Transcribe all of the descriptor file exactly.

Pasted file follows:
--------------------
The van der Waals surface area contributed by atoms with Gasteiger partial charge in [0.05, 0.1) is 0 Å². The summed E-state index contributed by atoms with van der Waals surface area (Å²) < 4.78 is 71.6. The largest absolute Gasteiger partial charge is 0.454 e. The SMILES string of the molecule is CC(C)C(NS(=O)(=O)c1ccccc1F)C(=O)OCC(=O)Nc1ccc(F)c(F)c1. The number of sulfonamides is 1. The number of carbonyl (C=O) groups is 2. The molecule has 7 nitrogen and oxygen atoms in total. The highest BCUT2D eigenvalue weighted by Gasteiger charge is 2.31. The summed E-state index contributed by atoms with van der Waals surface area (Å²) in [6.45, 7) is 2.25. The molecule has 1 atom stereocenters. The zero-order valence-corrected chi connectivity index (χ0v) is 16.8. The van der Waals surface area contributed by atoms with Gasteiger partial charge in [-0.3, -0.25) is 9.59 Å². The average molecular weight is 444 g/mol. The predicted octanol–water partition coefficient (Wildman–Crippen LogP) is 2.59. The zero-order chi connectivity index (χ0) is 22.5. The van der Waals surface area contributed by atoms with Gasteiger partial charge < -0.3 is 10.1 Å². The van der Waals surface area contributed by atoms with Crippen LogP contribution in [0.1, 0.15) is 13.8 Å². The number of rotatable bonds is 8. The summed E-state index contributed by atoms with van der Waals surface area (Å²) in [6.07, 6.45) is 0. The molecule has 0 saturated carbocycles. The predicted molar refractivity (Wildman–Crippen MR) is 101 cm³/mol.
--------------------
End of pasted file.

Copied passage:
The van der Waals surface area contributed by atoms with Gasteiger partial charge in [0.05, 0.1) is 0 Å². The summed E-state index contributed by atoms with van der Waals surface area (Å²) < 4.78 is 71.6. The largest absolute Gasteiger partial charge is 0.454 e. The SMILES string of the molecule is CC(C)C(NS(=O)(=O)c1ccccc1F)C(=O)OCC(=O)Nc1ccc(F)c(F)c1. The number of sulfonamides is 1. The number of carbonyl (C=O) groups is 2. The molecule has 7 nitrogen and oxygen atoms in total. The highest BCUT2D eigenvalue weighted by Gasteiger charge is 2.31. The summed E-state index contributed by atoms with van der Waals surface area (Å²) in [6.45, 7) is 2.25. The molecule has 1 atom stereocenters. The zero-order valence-corrected chi connectivity index (χ0v) is 16.8. The van der Waals surface area contributed by atoms with Gasteiger partial charge in [-0.3, -0.25) is 9.59 Å². The average molecular weight is 444 g/mol. The predicted octanol–water partition coefficient (Wildman–Crippen LogP) is 2.59. The zero-order chi connectivity index (χ0) is 22.5. The van der Waals surface area contributed by atoms with Gasteiger partial charge < -0.3 is 10.1 Å². The van der Waals surface area contributed by atoms with Crippen LogP contribution in [0.1, 0.15) is 13.8 Å². The number of rotatable bonds is 8. The summed E-state index contributed by atoms with van der Waals surface area (Å²) in [6.07, 6.45) is 0. The molecule has 0 saturated carbocycles. The predicted molar refractivity (Wildman–Crippen MR) is 101 cm³/mol.